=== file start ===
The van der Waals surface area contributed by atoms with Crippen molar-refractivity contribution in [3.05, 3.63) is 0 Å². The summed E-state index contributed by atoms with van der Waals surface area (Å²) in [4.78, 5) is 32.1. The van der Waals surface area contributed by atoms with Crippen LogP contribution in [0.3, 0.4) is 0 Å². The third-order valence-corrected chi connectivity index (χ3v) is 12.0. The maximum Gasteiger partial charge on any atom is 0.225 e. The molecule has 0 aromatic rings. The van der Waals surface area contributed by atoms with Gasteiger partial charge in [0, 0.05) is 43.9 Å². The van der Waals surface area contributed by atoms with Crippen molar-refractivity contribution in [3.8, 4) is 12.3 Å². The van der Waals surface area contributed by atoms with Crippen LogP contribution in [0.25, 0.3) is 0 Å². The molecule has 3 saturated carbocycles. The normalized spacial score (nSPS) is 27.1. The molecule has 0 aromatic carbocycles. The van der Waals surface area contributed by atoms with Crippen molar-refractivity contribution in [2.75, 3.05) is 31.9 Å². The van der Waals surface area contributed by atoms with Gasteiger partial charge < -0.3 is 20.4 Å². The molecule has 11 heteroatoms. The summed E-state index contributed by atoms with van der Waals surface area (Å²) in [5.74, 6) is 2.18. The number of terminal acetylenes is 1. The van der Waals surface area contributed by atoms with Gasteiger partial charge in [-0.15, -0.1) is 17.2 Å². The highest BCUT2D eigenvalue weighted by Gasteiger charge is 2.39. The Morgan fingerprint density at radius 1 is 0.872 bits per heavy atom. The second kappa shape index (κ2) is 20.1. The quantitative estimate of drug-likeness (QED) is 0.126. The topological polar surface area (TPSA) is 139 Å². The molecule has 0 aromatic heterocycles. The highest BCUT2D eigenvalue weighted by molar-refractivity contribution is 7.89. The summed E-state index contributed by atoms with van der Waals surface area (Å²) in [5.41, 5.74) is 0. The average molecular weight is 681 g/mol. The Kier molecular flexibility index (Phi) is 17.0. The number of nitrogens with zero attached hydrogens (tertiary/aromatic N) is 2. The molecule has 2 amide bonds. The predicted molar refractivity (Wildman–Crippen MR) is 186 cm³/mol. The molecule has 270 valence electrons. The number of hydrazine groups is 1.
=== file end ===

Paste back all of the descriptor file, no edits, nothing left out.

The van der Waals surface area contributed by atoms with Crippen molar-refractivity contribution in [3.05, 3.63) is 0 Å². The summed E-state index contributed by atoms with van der Waals surface area (Å²) in [4.78, 5) is 32.1. The van der Waals surface area contributed by atoms with Crippen LogP contribution in [0.3, 0.4) is 0 Å². The third-order valence-corrected chi connectivity index (χ3v) is 12.0. The maximum Gasteiger partial charge on any atom is 0.225 e. The molecule has 0 aromatic rings. The van der Waals surface area contributed by atoms with Gasteiger partial charge in [0, 0.05) is 43.9 Å². The van der Waals surface area contributed by atoms with Crippen molar-refractivity contribution in [3.8, 4) is 12.3 Å². The van der Waals surface area contributed by atoms with Crippen LogP contribution in [0.25, 0.3) is 0 Å². The molecule has 3 saturated carbocycles. The normalized spacial score (nSPS) is 27.1. The molecule has 0 aromatic carbocycles. The van der Waals surface area contributed by atoms with Crippen molar-refractivity contribution in [2.75, 3.05) is 31.9 Å². The van der Waals surface area contributed by atoms with Gasteiger partial charge < -0.3 is 20.4 Å². The molecule has 11 heteroatoms. The summed E-state index contributed by atoms with van der Waals surface area (Å²) in [5.74, 6) is 2.18. The number of terminal acetylenes is 1. The van der Waals surface area contributed by atoms with Gasteiger partial charge in [-0.15, -0.1) is 17.2 Å². The highest BCUT2D eigenvalue weighted by Gasteiger charge is 2.39. The Morgan fingerprint density at radius 1 is 0.872 bits per heavy atom. The second kappa shape index (κ2) is 20.1. The quantitative estimate of drug-likeness (QED) is 0.126. The topological polar surface area (TPSA) is 139 Å². The molecule has 0 aromatic heterocycles. The highest BCUT2D eigenvalue weighted by molar-refractivity contribution is 7.89. The summed E-state index contributed by atoms with van der Waals surface area (Å²) in [5.41, 5.74) is 0. The average molecular weight is 681 g/mol. The Kier molecular flexibility index (Phi) is 17.0. The number of nitrogens with zero attached hydrogens (tertiary/aromatic N) is 2. The molecule has 2 amide bonds. The predicted molar refractivity (Wildman–Crippen MR) is 186 cm³/mol. The molecule has 270 valence electrons. The number of hydrazine groups is 1.